"The Senate's Sisyphus, Moynihan was forever pushing uphill a boulder of inconvenient data. A social scientist trained to distinguish correlation from causation, and a wit, Moynihan puckishly said that a crucial determinant of the quality of American schools is proximity to the Canadian border. The barb in his jest was this: High cognitive outputs correlate not with high per-pupil expenditures but with a high percentage of two-parent families. For that, there was the rough geographical correlation that caused Moynihan to suggest that states trying to improve their students' test scores should move closer to Canada."
Sure, George and Dan, whatever you say! It must be playing hockey that makes you monogamous and thus smart.
Anyway, cutting through the euphemisms, here are the correlations between test scores and percent of a state's population that is non-Hispanic white:
0.70 Math (i.e., % of whites "explains" 49% of variation)
0.79 Reading (62%)
Q. Do smart whites vote Democratic?
A. Sort of.
Contrary to the IQ hoax data, I've shown that there was no obvious difference between the Bush States and the Gore States in school achievement. But, if we look at the scores on the 2003 National Assessment of Educational Progress achievement tests for white 8th graders as a proxy for how smart the state's white people are, we see Gore carried the white voters in the five states with the highest achievement scores. On the other hand, Gore didn't carry the whites in any of the next 18 highest scorers, so the effect is not huge. It's much smaller than in the hoax IQ by state table.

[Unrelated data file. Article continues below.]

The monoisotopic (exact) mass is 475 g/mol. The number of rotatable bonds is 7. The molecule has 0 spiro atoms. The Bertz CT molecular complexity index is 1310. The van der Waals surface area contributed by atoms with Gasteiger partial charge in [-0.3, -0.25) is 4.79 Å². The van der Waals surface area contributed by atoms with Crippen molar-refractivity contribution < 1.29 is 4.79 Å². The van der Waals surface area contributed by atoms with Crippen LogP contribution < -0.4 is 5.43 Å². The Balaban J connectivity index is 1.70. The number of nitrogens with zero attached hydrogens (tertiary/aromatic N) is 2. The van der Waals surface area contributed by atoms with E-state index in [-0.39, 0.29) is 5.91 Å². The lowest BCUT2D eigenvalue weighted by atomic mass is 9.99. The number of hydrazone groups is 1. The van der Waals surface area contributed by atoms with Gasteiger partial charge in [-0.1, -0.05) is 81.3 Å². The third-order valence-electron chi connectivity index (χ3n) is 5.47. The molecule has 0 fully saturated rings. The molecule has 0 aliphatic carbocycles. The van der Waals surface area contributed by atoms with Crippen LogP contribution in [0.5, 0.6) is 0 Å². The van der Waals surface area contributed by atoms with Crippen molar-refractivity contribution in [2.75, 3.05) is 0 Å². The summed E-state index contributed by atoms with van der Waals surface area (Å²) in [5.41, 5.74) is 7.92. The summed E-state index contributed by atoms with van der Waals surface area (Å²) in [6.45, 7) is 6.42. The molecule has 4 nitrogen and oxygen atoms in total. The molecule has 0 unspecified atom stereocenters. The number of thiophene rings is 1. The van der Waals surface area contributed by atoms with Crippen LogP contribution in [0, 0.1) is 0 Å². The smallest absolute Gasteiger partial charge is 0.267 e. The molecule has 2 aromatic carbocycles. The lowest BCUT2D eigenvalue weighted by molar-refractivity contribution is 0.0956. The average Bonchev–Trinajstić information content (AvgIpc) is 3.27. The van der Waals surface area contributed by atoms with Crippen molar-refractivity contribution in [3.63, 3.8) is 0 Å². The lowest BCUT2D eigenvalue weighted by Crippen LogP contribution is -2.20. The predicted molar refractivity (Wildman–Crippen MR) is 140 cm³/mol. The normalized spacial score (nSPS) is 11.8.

But, this helps explain why so many white Democrats fell for the hoax. See, when white liberals say to themselves, "Democrats are smarter than Republicans," what they really mean is: "White Democrats are smarter than White Republicans." They are thinking in apartheid white-only terms, because they don't think of minorities as being real Democrats. Minority Democrats are just props to demonstrate the moral superiority of white Democrats.
(Technical note: I don't have actual scores, just the percentage who scored at the Proficient level or above, but that should be fairly similar to the average score. So, don't take these rankings as carved in stone. They are just indicative of general trends.)
A few comments: Massachusetts' white students continued their fine performance, which goes back to the 17th Century Puritans. New Jersey continues to outshine its outdated stereotypes. Minnesota's whites scored very well for a state without many Jews. Colorado was the highest scoring state that voted for Bush, and it's second to Massachusetts in highest percentage of adults with college degrees. Virginia and North Carolina score very well for Southern states. In fact, Virginia's whites outscored Maryland's whites, which is interesting because right of center people in the D.C. suburbs move to Virginia while left of center people move to Maryland.